With a growing number of sports cards bloggers out there--trust me, there are hundreds, if not thousands--I often wonder how many keep track of their readers. Sports and non-sports cards still sell at Targets and Wal-Marts around the country, but it's not clear how many folks also read about the hobby in their spare time.
I included visitors and readership in the title, since blogs have both occasional visitors (often via search results) and older-school, read-it-all subscribers.
On Blogger.com-hosted sites like this one, Google provides the easiest-to-find tracking tools. I took a quick screenshot of each and linked to more info.
1. Google Analytics (the "hard numbers")
This dashboard tracks my last month of "hits," which I think are visits by unique visitors. Note the significant drop between July 5 and 17, during my summer posting vacation. It jumped back to normal levels upon my return, showing that consistent work makes a difference!
Google Analytics includes a ton of info and reports. This single graph only scratches the surface.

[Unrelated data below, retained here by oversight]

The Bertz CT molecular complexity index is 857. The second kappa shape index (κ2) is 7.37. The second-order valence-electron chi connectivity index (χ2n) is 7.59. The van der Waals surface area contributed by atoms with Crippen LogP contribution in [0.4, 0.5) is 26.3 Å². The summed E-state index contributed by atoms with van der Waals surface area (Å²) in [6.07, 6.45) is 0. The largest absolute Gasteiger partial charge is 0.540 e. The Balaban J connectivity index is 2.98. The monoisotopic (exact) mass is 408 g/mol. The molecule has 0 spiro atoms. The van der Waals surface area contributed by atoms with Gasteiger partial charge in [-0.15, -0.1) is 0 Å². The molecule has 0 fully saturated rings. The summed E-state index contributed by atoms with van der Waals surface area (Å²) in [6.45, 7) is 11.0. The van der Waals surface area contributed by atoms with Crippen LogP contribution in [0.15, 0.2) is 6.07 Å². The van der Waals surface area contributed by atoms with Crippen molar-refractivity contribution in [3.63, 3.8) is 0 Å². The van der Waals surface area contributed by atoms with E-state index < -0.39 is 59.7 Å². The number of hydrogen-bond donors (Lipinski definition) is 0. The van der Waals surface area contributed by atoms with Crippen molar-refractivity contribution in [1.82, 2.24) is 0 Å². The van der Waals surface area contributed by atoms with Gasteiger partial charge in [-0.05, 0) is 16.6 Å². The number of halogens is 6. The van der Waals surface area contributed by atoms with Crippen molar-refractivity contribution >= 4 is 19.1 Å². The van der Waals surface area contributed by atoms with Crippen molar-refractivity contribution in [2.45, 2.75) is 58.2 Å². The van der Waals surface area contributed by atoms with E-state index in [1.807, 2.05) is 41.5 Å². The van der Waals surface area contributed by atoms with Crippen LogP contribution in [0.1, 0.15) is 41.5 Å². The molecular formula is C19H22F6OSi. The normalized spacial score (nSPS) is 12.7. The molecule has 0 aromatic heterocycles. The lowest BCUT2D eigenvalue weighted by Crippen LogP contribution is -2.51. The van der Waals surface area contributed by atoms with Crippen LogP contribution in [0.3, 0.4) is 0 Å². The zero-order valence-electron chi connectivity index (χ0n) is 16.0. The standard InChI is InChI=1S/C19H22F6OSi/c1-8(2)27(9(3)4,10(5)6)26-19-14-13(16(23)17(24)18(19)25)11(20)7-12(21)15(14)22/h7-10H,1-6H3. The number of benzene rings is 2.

2. Google Friend Connect (kindred spirits)
These 44 folks all created a Blogger account and chose to Follow my (or your) site. They might not read each post, but are adding their stamp of approval to what we do.
It's up to each blog author to include this or not, using the layout designer. The icons do occupy screen real estate and look a little primitive, so I can understand folks omitting it.
3. Google Reader subscriptions (RSS feeders)
Google Reader is a pretty slick way to read anything with an RSS feed, from the latest card news to crowd-sourced stories of hellacious clients. It also provides another take on "subscribers," but from the visitor's point of view. (I.e., "did I read everything posted this week?")
Find this graph by selecting the feed name from Reader's sidebar and then clicking Show Details in its upper-right corner. The blue and orange bars compare how often this site publishes something to how much I read. 61 folks total get The #5 Type Collection via Google Reader; 60, if you don't count me.
These are just what they sound like--folks who took the time to read your post, endure Google's "prove you're human" shenanigans, and add a thought of their own.
Social psychologists say active engagement comes from less than 5% of your total readership. That means each real comment is actually worth 20 or 30 "Beckett value" comments. :-)
The first 4 methods keep a finger on the pulse of blog readers and how often they visit. Got any more readership trackers you use or want to know more about? Let me know below!